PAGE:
A novel Thr56Met mutation of the autosomal recessive hypercholesterolemia gene associated with hypercholesterolemia

Koji Harada, Yoshihiro Miyamoto, Hiroko Morisaki, Naotaka Ohta, Itaru Yamanaka, Yoshihiro Kokubo, Hisashi Makino, Mariko Harada-Shiba, Akira Okayama, Hitonobu Tomoike, Okamura Tomonori, Yoshihiko Saito, Yasunao Yoshimasa, Takayuki Morisaki

Research output: Contribution to journalArticlepeer-review

10 Citations (Scopus)


Aim: The autosomal recessive hypercholesterolemia (ARH) gene is located on chromosome 1p35 and encodes a 308-amino acid protein containing a phosphotyrosine-binding domain. Several researchers have identified mutations of ARH that cause autosomal recessive hypercholesterolemia; however, it remains unknown whether this gene is involved in common hypercholesterolemia. Methods and Results: We searched for polymorphisms of the ARH gene by denaturing high-performance liquid chromatography and direct sequencing. We identified 18 single nucleotide polymorphisms of the gene, including 9 novel polymorphisms, and determined 2 haplotype blocks. No association was observed between common hypercholesterolemia and any polymorphisms or haplotypes of the ARH gene; however, we newly identified a rare Thr56Met missense mutation located in the phosphotyrosine-binding domain, which is the functional domain responsible for cholesterol metabolism. Among 1,800 Japanese individuals enrolled in the Suita study, only 4 were heterozygous for Thr56Met and all had hypercholesterolemia. The total cholesterol level and low-density lipoprotein cholesterol level of diabetic patients with the Thr56Met missense mutation was 276.3 ± 13.8 mg/dL and 185.3 ± 7.37 mg/dL, respectively. Conclusions: Because the Thr56Met missense mutation occurs in an orthologously conserved functional domain and all subjects with the mutation had hypercholesterolemia resembling familiar hypercholesterolemia, it may be a cause of familial hypercholesterolemia.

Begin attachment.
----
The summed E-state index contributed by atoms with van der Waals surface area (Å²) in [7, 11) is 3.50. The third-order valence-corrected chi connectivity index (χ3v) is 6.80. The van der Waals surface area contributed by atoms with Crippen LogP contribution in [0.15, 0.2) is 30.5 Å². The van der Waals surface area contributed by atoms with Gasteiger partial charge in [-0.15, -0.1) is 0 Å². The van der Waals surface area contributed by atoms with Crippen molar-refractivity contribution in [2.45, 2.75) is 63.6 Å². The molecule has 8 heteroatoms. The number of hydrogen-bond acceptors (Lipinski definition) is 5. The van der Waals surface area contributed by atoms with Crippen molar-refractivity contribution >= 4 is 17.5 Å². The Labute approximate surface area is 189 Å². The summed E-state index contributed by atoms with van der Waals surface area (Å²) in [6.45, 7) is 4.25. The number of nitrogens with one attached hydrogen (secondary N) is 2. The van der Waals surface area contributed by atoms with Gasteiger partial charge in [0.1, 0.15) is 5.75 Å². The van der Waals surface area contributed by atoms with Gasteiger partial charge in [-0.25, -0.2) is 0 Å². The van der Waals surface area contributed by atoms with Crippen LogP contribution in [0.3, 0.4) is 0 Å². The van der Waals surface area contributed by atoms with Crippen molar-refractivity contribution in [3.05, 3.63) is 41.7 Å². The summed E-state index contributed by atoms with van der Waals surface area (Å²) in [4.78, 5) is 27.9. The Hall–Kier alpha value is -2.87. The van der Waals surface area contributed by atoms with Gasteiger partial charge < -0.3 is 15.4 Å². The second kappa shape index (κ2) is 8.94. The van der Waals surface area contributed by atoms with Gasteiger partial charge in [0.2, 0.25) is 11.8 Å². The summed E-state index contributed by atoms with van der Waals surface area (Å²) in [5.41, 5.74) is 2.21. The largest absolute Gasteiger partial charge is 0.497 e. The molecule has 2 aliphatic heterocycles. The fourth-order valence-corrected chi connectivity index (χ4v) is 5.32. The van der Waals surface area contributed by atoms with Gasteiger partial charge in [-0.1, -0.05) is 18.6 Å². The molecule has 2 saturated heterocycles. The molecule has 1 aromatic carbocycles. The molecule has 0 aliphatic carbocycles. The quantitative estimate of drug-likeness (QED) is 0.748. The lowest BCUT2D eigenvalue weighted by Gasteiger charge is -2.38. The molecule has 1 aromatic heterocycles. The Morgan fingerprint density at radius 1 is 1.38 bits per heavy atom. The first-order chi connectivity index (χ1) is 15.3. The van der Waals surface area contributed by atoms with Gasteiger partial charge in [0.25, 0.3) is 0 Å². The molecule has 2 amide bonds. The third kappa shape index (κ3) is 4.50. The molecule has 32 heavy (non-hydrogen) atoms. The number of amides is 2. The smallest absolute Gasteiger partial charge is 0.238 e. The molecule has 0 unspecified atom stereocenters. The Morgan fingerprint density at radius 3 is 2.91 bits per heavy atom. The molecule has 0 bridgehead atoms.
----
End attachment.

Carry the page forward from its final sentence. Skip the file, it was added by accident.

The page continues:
Original languageEnglish
Pages (from-to)131-140
Number of pages10
JournalJournal of atherosclerosis and thrombosis
Issue number2
Publication statusPublished - 2010
Externally publishedYes


  • Autosomal recessive hypercholesterolemia
  • Mutation
  • Phosphotyrosine-binding domain
  • SNPs

ASJC Scopus subject areas

  • Internal Medicine
  • Cardiology and Cardiovascular Medicine
  • Biochemistry, medical


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